Math may not be your strong suit but, considering the way the world is going, you’re probably banking on your kids acing algebra. Fortunately, there are many ways parents can encourage their children to embrace mathematics. Studies suggest that dads who hate math raise kids who feel similarly hostile toward fractions and that kids are more likely to dive into equations if their parents solve number problems in their spare time, just for fun (try not to get too excited).
But wouldn’t it be nice to be able to run a quick test on your kid right now, and determine whether he or she is on track to dive into algorithms and become the next Bill Gates? We’ve got you covered. Researchers recently published a battery of tests that parents can administer to their first graders, which have been shown to predict math success up to one year later.
Meet The “Order Tests”
First, answer the following eight questions about your child by assigning each statement a score ranging from 1 (very much disagree) to 7 (very much agree). Next, add up your score from questions 2, 3, 4, and 7, and then subtract the sum of questions 1, 5, and 8 from the total (isn’t math just terrible?). A perfect score — and a harbinger of budding math genius — is 25.
- Is easily confused by changes in routine
- Understands how the seasons of the year follow each other
- Can easily recall the order in which past events happened
- Is able to plan a sequence of activities independently
- Finds it difficult to learn new activities that involve a sequence of actions which have to be performed in a particular order (putting together the parts of a toy in the right order)
- Would be able to recall the order of typical daily events
- Understands that some things always have to be done in a particular order
- Finds it difficult to understand how the days of the week follow each other
Alas, parents tend to be biased when assessing their own children. So there are a few other tests available that force our kids to show us their pre-mathematical mettle. Try this: draw up six note cards (or find images online) of a child waking up, getting dressed, going to school, eating lunch, eating dinner, and going to bed. Show your child these images and explain the order in which they happen. Then, ask your child to place any three of them in the correct order. If your child gets it right most of the time, that’s another strong sign of future math ability.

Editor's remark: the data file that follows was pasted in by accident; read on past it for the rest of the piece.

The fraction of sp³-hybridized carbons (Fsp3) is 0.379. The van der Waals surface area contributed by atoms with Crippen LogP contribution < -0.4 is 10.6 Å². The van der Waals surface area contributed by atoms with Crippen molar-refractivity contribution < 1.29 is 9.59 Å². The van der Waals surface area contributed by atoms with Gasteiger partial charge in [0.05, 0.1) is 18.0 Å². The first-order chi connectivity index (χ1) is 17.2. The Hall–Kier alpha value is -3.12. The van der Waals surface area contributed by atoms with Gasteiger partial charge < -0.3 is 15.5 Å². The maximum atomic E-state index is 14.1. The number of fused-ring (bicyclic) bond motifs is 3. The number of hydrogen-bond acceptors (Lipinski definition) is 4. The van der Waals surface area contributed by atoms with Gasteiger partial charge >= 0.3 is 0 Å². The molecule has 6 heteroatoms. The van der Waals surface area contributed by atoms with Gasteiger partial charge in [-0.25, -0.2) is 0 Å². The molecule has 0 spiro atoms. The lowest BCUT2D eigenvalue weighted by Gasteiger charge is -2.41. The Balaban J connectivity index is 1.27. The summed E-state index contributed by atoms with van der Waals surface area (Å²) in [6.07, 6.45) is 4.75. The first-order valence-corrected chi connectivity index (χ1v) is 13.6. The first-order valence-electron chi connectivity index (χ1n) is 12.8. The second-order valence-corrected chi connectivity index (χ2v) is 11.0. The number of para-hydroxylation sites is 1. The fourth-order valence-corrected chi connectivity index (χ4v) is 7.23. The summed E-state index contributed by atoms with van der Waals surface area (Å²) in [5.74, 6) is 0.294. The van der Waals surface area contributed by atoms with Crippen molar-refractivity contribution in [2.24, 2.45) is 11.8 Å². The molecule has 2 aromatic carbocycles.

Finally, a straightforward test — ask your child to count as high as he or she can (no need to go higher than 50). Then, instruct your kid to count backward from that number until 1. Next, pick a random number within that range and ask them to start counting upwards from there. And then reverse it. If your child is fairly comfortable with this exercise, that’s another very good sign.
How Do These (Seemingly Non-Mathematical) Tests Work?
Not all kids are great with numbers at first, and just because your five-year-old can’t count doesn’t mean he or she is missing the raw materials for math greatness. Math, it turns out, is more about order than it is about memorizing rules and stumbling through word problems.
“Our detailed analyses of the components of the formal maths tests also showed that ordinality was important to all aspects of maths, including counting, calculation, and the understanding of number facts and measures,” according to the scientists who designed these tests. “Even at the very earliest stages of formal schooling, children’s general ability to process order as demonstrated in familiar everyday tasks and to a lesser extent, their ability to order daily events, plays an important role in the successful development of more mature maths skills.”
In other words, a five-year-old who understands how to place events and pictures in the right order is likely to succeed in math. Because all that child needs is someone to explain how numbers should be arranged. The raw ability to arrange discrete variables is already there.
My Kid Isn’t Good At Any Of This Stuff. Help!
First of all, don’t panic. These tests are usually conducted under laboratory conditions, and there’s always the possibility that your kid counts just fine when you’re not breathing down his back, or sorts daily tasks perfectly well when they’re not crudely scrawled on notecards.
But if you suspect that your child’s math and order issues run deeper than that, it’s possible that he or she is suffering from developmental dyscalculia — a disorder characterized by difficulties in the retrieval and storage of arithmetic facts. Preliminary treatments for dyscalculia are available, and resemble methods used to teach children with general learning disabilities. If you think that your child may have dyscalculia, or any learning disability, speak with your doctor.
In most cases, however, poor math skills tend to have less to do with lack of ability and more to do with lack of interest. Try showing your children that numbers and order-based tasks can be fun, and take a genuine interest in their mathematical ventures. As Anitra Jackson, a Montessori school teacher, once told Fatherly, “you have to do math and read every day.” Good luck.
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